NEW YORK (NYT NEWS SERVICE).-
A star dancer at New York City Ballet who came under fire for sharing vulgar texts and sexually explicit photos plans to leave the company next year.
Amar Ramasar will retire in May after a 20-year career with City Ballet, according to a 2021-22 season announcement released by the company this month.
Ramasar has been under intense scrutiny since 2018, when he and two other male dancers were accused of sending inappropriate texts and photos of other City Ballet dancers.
The scandal roiled the ballet company and became a high-profile test of the #MeToo movement. One female dancer accused the company of condoning a fraternity-like atmosphere.
In 2018, City Ballet fired Ramasar. Months later, he was reinstated after an arbitrator ruled that the company had overstepped.
City Ballet confirmed Ramasars retirement but did not offer further details, saying only that his farewell performance would be in Balanchines A Midsummer Nights Dream.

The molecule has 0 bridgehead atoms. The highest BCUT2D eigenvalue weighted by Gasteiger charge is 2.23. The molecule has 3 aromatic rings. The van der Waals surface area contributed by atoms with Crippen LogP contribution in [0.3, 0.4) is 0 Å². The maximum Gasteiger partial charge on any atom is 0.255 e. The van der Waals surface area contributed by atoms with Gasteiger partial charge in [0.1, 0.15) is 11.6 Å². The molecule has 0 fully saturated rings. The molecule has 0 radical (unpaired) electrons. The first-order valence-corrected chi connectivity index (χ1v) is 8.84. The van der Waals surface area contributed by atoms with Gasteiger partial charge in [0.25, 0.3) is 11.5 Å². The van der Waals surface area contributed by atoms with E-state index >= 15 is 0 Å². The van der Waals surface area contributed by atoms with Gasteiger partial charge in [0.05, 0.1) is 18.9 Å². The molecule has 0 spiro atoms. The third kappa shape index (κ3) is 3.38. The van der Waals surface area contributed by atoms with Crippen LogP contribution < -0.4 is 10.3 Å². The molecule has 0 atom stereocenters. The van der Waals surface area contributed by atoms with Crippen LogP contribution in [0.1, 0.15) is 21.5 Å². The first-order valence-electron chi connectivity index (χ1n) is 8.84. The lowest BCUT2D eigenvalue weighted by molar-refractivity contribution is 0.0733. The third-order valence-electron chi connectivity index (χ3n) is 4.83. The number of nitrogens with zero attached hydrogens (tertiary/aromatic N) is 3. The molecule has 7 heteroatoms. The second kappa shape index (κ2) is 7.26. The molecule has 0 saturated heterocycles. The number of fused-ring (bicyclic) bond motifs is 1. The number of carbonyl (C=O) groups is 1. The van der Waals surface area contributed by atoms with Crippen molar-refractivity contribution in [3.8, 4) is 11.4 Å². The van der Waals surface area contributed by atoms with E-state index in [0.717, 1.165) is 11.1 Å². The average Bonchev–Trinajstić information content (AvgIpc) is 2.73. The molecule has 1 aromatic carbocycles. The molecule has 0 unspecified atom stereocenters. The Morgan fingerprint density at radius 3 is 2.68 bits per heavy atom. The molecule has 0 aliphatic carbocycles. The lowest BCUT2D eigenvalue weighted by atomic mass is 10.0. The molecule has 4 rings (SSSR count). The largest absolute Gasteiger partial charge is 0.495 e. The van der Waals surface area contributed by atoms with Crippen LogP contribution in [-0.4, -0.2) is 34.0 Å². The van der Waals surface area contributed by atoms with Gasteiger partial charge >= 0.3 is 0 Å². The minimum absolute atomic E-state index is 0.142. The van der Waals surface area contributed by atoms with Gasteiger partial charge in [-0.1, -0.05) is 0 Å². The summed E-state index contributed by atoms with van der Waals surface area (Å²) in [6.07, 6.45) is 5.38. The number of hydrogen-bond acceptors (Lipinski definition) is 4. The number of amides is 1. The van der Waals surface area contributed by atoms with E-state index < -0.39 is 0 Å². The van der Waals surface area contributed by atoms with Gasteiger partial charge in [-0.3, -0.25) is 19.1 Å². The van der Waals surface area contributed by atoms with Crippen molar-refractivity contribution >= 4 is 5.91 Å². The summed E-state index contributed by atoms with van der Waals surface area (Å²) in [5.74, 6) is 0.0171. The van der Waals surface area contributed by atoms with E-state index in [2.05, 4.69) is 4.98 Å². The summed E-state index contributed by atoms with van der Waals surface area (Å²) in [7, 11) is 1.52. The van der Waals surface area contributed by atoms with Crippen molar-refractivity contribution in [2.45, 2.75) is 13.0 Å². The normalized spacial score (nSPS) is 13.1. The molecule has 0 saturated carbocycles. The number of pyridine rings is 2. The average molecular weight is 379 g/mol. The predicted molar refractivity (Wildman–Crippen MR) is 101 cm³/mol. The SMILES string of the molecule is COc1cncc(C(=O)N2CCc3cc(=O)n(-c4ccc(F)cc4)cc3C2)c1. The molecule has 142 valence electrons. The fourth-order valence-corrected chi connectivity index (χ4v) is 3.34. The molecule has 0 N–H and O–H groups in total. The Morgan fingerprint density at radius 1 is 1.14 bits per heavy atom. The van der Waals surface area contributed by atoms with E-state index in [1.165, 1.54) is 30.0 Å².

Ramasar did not respond to a request for comment. He has previously said that he has learned from past mistakes. He has argued that he only shared pictures of his own consensual sexual activity.
Ramasar, a principal dancer, has also had success on Broadway, appearing in productions of West Side Story and Carousel. But the texting scandal has continued to cloud his career. Critics have held protests at his performances and called for his firing.
Other City Ballet dancers have also accused Ramasar of inappropriate behavior. Georgina Pazcoguin, a soloist, writes in a new memoir that Ramasar often greeted her by touching her breasts. Ramasar has denied the accusations.
City Ballet has grappled with a series of scandals in recent years, including allegations of sexual harassment and physical and verbal abuse by Peter Martins, its former ballet master in chief. (Martins has denied the accusations.)
The pandemic has also posed a challenge for the company, resulting in the cancellation of its winter and spring seasons.
City Ballet is set to return to the stage Sept. 21 with a program featuring Balanchines Serenade.
This article originally appeared in The New York Times